• Aerosol Science and Technology: Aerosol science and technology is focused on understanding the formation, growth, transport and application of fine particulate matter systems. This group is focused on the characterization of fundamental aerosol formation and transformation processes to determine impacts on the environment, climate, and human health; and to utilize these processes to develop new materials to enable energy, environmental and medical technologies. The College of Engineering’s new Dean, Pratim Biswas, brings considerable expertise in aerosol science and engineering. Aerosol science in the context of atmospheric science and marine systems is an area of focus in the Rosenstiel School’s Department of Atmospheric Science, and in Nanomedicine and Public Health in the School of Medicine. Faculty will be jointly recruited by the College of Engineering and the Rosenstiel School to advance collaborative research and education initiatives at the graduate level in developing concentrations and tracks within the new CEME PhD program. 
  • Environmental Engineering: Considerable expertise in environmental engineering already exists within the CAE department; and the faculty transferring from CAE to CEME will bring with them such expertise. Professor Helena Solo-Gabriele's research focuses on evaluating the relationship between the environment and human health. Her research has spanned diverse areas including evaluating the impacts of chemicals in the environment and evaluating the impacts of microbial contaminants in coastal zones. Professor James Englehardt’s efforts focus on developing energy-positive systems to manage municipal water and wastewater systems. Professor David Chin’s research interests are in the areas of water-quality control in natural systems, environmental hydrology, environmental fluid mechanics, and design innovations in green infrastructure. Multiple synergies in environmental engineering currently exist at Rosenstiel School, and within other units of the University, in particular with the life and physical sciences.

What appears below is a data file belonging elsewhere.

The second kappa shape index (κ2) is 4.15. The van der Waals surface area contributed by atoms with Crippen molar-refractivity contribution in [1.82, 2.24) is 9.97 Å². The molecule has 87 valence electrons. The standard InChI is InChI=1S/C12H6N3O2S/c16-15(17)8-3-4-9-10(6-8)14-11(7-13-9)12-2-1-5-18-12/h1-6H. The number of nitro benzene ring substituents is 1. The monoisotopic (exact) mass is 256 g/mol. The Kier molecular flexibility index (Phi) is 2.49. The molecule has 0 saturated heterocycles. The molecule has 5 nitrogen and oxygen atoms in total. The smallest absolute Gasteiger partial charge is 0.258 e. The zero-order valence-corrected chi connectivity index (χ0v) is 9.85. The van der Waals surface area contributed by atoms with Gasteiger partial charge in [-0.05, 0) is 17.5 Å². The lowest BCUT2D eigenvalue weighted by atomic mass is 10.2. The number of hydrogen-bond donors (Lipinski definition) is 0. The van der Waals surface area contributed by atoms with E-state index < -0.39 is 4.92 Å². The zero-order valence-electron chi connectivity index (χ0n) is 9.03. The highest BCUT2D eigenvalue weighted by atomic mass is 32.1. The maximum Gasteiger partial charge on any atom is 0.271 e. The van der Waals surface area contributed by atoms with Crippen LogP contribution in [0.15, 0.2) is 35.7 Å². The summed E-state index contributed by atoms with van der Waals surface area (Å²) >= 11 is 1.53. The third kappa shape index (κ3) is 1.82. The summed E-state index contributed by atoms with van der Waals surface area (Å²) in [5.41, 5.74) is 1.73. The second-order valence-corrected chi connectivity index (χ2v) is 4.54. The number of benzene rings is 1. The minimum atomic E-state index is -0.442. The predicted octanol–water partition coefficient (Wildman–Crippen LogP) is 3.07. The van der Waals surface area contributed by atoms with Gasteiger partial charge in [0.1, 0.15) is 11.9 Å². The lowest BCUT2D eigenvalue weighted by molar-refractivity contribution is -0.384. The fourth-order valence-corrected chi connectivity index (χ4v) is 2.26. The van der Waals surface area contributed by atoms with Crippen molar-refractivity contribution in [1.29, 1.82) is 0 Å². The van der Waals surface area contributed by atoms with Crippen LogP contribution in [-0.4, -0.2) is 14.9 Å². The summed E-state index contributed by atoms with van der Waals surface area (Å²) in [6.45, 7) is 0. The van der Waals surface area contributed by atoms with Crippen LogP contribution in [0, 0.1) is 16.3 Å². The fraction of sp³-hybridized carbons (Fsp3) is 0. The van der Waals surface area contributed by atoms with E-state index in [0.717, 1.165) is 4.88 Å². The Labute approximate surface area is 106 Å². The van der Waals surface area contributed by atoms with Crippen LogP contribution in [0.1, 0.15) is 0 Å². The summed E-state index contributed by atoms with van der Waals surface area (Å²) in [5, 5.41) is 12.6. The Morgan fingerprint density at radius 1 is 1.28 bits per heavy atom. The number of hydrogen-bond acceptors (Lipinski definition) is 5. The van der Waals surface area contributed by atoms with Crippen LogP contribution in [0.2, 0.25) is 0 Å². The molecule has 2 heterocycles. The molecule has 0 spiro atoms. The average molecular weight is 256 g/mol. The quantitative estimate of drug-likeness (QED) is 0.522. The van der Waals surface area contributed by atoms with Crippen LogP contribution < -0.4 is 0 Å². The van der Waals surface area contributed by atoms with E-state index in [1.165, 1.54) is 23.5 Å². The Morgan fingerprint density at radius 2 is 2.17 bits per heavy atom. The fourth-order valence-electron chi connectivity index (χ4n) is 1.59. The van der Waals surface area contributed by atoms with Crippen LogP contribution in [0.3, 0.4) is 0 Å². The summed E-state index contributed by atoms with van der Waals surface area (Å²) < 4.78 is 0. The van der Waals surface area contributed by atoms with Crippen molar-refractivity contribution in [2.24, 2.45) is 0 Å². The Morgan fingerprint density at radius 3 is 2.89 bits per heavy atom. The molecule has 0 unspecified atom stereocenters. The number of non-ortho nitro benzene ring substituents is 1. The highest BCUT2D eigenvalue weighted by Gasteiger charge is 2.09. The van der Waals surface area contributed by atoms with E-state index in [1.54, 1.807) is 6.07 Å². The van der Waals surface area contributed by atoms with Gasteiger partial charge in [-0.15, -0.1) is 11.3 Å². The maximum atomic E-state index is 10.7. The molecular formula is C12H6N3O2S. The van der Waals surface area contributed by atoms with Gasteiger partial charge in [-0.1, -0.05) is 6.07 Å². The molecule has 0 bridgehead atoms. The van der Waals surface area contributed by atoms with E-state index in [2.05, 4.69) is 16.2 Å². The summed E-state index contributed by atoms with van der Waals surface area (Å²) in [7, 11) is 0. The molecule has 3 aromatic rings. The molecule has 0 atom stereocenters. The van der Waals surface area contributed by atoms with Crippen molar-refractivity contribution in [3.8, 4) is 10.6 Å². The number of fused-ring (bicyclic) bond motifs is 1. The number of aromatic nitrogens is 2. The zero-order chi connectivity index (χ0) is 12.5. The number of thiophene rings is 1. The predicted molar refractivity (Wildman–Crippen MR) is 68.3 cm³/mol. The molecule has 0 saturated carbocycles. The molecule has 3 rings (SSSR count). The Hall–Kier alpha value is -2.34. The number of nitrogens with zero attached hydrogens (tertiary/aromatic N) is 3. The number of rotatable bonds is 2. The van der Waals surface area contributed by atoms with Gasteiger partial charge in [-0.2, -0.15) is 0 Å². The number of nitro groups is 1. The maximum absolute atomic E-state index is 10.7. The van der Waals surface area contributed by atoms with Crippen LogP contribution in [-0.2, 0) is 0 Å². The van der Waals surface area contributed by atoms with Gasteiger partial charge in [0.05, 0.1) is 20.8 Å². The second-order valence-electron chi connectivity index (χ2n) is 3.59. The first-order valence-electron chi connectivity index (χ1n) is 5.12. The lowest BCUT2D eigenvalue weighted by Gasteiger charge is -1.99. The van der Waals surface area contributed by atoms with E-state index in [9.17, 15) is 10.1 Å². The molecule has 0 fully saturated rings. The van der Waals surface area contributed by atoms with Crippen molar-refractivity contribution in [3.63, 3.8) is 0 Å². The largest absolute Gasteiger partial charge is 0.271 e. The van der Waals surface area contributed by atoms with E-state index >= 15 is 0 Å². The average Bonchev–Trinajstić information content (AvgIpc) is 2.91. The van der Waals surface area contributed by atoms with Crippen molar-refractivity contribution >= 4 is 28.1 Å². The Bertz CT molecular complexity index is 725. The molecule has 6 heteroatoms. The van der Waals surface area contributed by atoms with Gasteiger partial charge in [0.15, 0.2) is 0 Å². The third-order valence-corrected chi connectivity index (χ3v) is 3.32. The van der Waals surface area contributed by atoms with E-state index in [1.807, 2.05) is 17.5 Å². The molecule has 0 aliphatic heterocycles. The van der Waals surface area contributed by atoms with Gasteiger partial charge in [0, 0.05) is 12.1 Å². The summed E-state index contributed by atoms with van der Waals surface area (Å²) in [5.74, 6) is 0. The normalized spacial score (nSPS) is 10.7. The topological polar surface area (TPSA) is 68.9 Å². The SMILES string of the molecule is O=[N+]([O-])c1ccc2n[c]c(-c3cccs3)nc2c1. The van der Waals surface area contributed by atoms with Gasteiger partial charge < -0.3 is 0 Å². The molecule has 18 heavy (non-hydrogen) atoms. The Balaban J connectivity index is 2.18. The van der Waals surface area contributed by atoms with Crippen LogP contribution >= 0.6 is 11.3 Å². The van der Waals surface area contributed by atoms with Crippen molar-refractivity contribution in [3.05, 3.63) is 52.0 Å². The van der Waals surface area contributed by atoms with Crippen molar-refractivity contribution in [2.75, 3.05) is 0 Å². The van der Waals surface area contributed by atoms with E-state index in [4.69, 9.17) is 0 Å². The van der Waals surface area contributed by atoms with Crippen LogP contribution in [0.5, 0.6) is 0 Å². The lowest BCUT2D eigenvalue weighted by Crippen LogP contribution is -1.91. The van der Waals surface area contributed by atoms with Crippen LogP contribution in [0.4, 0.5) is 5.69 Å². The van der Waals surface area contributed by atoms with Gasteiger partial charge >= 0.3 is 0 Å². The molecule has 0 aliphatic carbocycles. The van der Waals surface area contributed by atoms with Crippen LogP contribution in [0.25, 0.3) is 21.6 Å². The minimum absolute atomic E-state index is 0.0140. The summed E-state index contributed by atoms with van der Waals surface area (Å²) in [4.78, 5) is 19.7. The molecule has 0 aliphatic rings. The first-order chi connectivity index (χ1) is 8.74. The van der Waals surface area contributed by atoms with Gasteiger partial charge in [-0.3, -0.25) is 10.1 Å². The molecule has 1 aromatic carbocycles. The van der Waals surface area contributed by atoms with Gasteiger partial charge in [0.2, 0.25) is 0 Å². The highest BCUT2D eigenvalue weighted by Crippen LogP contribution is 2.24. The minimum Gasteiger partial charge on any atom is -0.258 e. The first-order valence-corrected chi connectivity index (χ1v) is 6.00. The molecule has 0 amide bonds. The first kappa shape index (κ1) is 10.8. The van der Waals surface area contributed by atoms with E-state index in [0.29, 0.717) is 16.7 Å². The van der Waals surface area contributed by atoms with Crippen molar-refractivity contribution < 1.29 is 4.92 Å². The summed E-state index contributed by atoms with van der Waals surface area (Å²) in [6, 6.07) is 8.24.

• Synthetic Biology: Synthetic biology involves redesigning organisms for useful purposes by modifying them to have new abilities. Applications to energy, biomaterials synthesis and medicine will be explored. Other synergistic areas include systems biology and bioprocessing. The focus area in synthetic biology will draw from the expertise in the College of Arts and Sciences, the Rosenstiel School, and the Miller School of Medicine. The Frost Institute will also have significant connectivity to this cluster in the new CEME department.
  • Materials Synthesis: Faculty in this area will primarily focus on synthesis methodologies, guided by robust first principles. CEME faculty will collaborate with faculty in CAE on researching the fundamental properties of building materials, and with faculty of MAE on developing new materials for batteries and energy storage. Additionally, faculty with expertise in molecular design of materials will be recruited to augment existing expertise in CAE in molecular analysis of nanostructured materials. This focus area will also draw upon expertise available from some of the aerosol science and technology faculty, and those in biomaterial synthesis in BME, the College of Arts and Science, as well as expertise available in the Miller School of Medicine. The College of Engineering also plans to launch and offer degree programs in the area of Materials Science and Engineering.

Overall, the Department of Chemical, Environmental and Materials Engineering will provide high-quality undergraduate and graduate education in chemical, environmental, and materials engineering that prepares graduates for professional careers and a lifetime of learning; conduct high-quality research that advances the current body of knowledge, and engage in new discoveries to improve the quality of human life; and serve the engineering profession and society through active involvement in professional organizations and contribution of professional expertise.